*This story was originally published in the first quarter issue of the Eagle Eye*
Hurricane Irma brought destruction to a multitude of islands in the Caribbean and parts of South Florida the weekend of Sept. 9. Although Broward County luckily evaded the center of the storm, the aftermath of the hurricane brought power outages lasting up to a week for certain cities, including Parkland and Coral Springs, and left public services closed and littered with debris for days.
Power plants, fire stations, public safety buildings and training centers all went under emergency generator backup during Hurricane Irma. Throughout the duration of the storm, five businesses in Broward County were recorded to have burglaries, but arrests were made thanks to special response teams.
Some public facilities remain damaged weeks after the hurricane. For example, Pembroke Pines was left under a boil water order due to the contamination of the city’s water source. Pembroke Pines locals were recommended to boil all water used for consumption. In contrast, the water treatment plant for Coral Springs and Parkland was left operational and continued to perform properly, preventing Coral Springs and Parkland locals from having to go under a boil water order.
Unavoidable power outages loomed over a majority of Broward County as well, leaving students at Marjory Stoneman Douglas in fear of Hurricane Irma since many locals heavily rely on technology and air conditioning systems.
“At first, I blew it off. I figured it would be like past hurricanes where nothing much happened where we live,” senior Julia Salomone said. “But as the news showed more of the potential effects, I got more and more nervous.”
In preparation for the inevitable, city officials prepared thousands of crews from around the United States and Canada to help get Broward County back on the grid.
“We appreciate Gov. Rick Scott’s forward-leaning decision to declare a state of emergency, which well-positions FPL as we execute our pre-storm efforts,” president and CEO of Florida Power & Light (FPL) Eric Silagy said in a press conference on Sept. 5 in Juno Beach.
Hundreds of traffic signals were down due to the hurricane with only 45 percent of signals operating by the morning of Tuesday, Sept. 12 in Broward County, two days after Irma, according to FPL reports. Most roads and traffic signals were expected to be operating regularly by the following weekend.
“Our power was out for about five days,” senior Aly Sheehy said. “I ended up sleeping over at my friends’ houses a lot too because it was just so hot.”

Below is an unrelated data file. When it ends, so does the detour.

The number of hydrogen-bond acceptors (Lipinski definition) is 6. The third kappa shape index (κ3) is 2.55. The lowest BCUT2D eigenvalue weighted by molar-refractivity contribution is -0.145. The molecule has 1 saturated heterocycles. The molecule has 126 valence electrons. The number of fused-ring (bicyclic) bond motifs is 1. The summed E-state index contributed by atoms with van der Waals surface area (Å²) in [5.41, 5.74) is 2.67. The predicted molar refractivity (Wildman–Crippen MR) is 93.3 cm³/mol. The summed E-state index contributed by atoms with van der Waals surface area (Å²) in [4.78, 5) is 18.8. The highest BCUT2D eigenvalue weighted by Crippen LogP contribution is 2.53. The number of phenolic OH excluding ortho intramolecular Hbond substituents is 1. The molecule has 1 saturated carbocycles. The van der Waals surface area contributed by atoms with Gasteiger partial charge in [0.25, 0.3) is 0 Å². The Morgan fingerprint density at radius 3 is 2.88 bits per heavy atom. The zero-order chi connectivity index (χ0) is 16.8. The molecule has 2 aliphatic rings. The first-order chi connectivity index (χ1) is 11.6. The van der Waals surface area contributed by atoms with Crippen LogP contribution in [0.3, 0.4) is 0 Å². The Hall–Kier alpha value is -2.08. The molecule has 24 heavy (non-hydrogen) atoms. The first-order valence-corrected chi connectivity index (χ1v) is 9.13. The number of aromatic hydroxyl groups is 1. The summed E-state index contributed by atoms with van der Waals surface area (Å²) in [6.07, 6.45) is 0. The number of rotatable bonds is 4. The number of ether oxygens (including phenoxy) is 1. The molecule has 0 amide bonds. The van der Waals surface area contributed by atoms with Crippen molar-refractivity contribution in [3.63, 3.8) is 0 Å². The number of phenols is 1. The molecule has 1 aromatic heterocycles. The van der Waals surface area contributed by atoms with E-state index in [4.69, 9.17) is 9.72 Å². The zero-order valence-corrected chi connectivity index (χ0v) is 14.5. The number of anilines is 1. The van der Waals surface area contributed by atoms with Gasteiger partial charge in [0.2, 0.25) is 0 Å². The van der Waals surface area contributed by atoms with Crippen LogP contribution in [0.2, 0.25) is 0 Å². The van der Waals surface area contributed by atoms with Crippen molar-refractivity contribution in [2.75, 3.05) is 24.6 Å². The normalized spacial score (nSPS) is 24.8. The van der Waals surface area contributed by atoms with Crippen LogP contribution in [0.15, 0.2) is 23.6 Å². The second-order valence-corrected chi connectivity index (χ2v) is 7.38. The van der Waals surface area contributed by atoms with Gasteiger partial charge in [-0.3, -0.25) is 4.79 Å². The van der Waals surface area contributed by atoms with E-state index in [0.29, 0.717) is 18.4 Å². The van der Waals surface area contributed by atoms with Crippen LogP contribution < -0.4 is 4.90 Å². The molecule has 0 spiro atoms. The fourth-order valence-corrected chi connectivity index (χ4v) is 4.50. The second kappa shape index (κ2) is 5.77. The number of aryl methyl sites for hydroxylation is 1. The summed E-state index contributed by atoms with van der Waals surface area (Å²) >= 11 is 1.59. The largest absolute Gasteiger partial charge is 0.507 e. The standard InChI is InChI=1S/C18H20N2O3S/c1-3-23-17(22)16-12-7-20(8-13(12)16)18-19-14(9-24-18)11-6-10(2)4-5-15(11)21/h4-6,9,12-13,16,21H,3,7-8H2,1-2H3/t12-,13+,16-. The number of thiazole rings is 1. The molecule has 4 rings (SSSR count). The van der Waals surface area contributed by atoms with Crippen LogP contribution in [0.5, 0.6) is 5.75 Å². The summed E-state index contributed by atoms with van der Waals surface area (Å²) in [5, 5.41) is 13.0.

Despite the widespread power outages, three days after the storm, only 34 percent of customers in Broward County remained without power. FPL remarkably restored the entire county back to power by Sunday afternoon and schools were able to resume Sept. 18.
Despite accelerated recoveries, much of Hurricane Irma’s damages remain problematic for South Florida residents.
“The city has been faced with a huge amount of debris related to this storm with total costs related to our response estimated at $13 million,” Coral Springs Emergency Management Coordinator Alexander Falcone said. “Of this $13 million, a vast majority is related to debris pickup, hauling, processing and final disposal.”
Not all $13 million must be paid by the city though. President Donald Trump signed a disaster aid contract prior to Hurricane Irma that gave the Federal Emergency Management Agency (FEMA) the ability to grant up to 100 percent reimbursement to cities for category B work, which encompasses emergency protective measures. There is additional compensation for category A work, which is debris removal but on a smaller scale of 75 percent.
Emergency protective measures are defined by FEMA as measures taken before, during and immediately after a disaster to save lives, protect public health and safety, and protect improved public and private property. Examples of category B work include provision of shelters or emergency care, sandbagging, removal of health and safety hazards and emergency repairs.
However, debris removal from private communities and properties cannot begin until there is approval from FEMA.
“Legally, we are unable to remove debris from privately maintained roadways, such as with HOA’s and other gated communities. Recognizing that our citizens need help to remove this, we have asked FEMA to provide approval for us to remove these debris,” Falcone said. “It looks like removal of this debris, including that on private property will take several weeks to complete. We anticipate FEMA approval to be issued within the coming weeks.”
Despite the delay in clean-up procedures for private communities, the major obstructions in Parkland and Coral Springs were taken care of within hours after the daybreak of the storm. Major damage in Parkland included uprooted trees and power outages, both of which were taken care of within the following week of Hurricane Irma.
“I am particularly happy with how quickly city staff removed obstructions to our rights of way to ensure emergency responders had unimpeded access throughout Parkland,” Parkland Mayor Christine Hunschofsky said. “All power has long since been restored and we are in the process of the massive undertaking of picking up and removing debris from our public streets [and] public areas.”
As of Oct. 4, 125,000 cubic yards of debris have been removed. Debris removal in Broward County continues to be a work in progress, and will most likely stay this way well into October.
Broward prepared for the worst of the Category 5 storm and therefore, was able to recover relatively quickly post-Irma. As time goes on and future hurricanes bound for South Florida, officials are continually searching for ways to better equip cities for potential power outages and public obstructions.
Drone Footage of Coral Springs Debris Removal Site
Video Footage by Kevin Trejos
Photo Gallery: Irma Damage